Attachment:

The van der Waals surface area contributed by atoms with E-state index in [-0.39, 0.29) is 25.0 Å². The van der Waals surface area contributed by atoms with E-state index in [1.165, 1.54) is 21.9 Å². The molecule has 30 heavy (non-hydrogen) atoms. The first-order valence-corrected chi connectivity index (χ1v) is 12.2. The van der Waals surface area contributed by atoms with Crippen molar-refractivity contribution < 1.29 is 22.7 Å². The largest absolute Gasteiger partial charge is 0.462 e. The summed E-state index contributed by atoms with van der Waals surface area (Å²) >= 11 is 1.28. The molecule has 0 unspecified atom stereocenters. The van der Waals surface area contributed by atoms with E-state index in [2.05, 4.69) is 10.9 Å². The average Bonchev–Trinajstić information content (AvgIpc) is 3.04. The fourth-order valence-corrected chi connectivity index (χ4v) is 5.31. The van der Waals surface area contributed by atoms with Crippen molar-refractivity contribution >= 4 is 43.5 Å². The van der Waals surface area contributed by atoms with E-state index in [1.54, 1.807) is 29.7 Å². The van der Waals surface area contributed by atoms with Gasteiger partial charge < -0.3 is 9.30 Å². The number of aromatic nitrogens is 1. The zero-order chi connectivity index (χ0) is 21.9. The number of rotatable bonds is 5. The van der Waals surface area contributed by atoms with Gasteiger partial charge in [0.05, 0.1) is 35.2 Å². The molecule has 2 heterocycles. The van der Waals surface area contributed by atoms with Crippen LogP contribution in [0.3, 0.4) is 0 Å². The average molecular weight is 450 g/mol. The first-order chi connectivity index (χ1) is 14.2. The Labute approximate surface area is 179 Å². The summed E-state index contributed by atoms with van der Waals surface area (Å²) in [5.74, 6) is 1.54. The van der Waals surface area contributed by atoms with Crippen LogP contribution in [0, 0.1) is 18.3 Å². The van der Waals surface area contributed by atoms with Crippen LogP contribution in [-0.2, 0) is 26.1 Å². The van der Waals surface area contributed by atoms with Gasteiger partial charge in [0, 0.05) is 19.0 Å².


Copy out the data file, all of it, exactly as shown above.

The van der Waals surface area contributed by atoms with E-state index in [-0.39, 0.29) is 25.0 Å². The van der Waals surface area contributed by atoms with E-state index in [1.165, 1.54) is 21.9 Å². The molecule has 30 heavy (non-hydrogen) atoms. The first-order valence-corrected chi connectivity index (χ1v) is 12.2. The van der Waals surface area contributed by atoms with Crippen molar-refractivity contribution < 1.29 is 22.7 Å². The largest absolute Gasteiger partial charge is 0.462 e. The summed E-state index contributed by atoms with van der Waals surface area (Å²) >= 11 is 1.28. The molecule has 0 unspecified atom stereocenters. The van der Waals surface area contributed by atoms with E-state index in [2.05, 4.69) is 10.9 Å². The average Bonchev–Trinajstić information content (AvgIpc) is 3.04. The fourth-order valence-corrected chi connectivity index (χ4v) is 5.31. The van der Waals surface area contributed by atoms with Crippen molar-refractivity contribution >= 4 is 43.5 Å². The van der Waals surface area contributed by atoms with E-state index in [1.54, 1.807) is 29.7 Å². The van der Waals surface area contributed by atoms with Gasteiger partial charge < -0.3 is 9.30 Å². The number of aromatic nitrogens is 1. The zero-order chi connectivity index (χ0) is 21.9. The number of rotatable bonds is 5. The van der Waals surface area contributed by atoms with Gasteiger partial charge in [0.05, 0.1) is 35.2 Å². The molecule has 2 heterocycles. The van der Waals surface area contributed by atoms with Crippen LogP contribution in [0.3, 0.4) is 0 Å². The average molecular weight is 450 g/mol. The first-order chi connectivity index (χ1) is 14.2. The Labute approximate surface area is 179 Å². The summed E-state index contributed by atoms with van der Waals surface area (Å²) in [5.74, 6) is 1.54. The van der Waals surface area contributed by atoms with Crippen LogP contribution in [0, 0.1) is 18.3 Å². The van der Waals surface area contributed by atoms with Crippen LogP contribution in [-0.2, 0) is 26.1 Å². The van der Waals surface area contributed by atoms with Gasteiger partial charge in [0, 0.05) is 19.0 Å².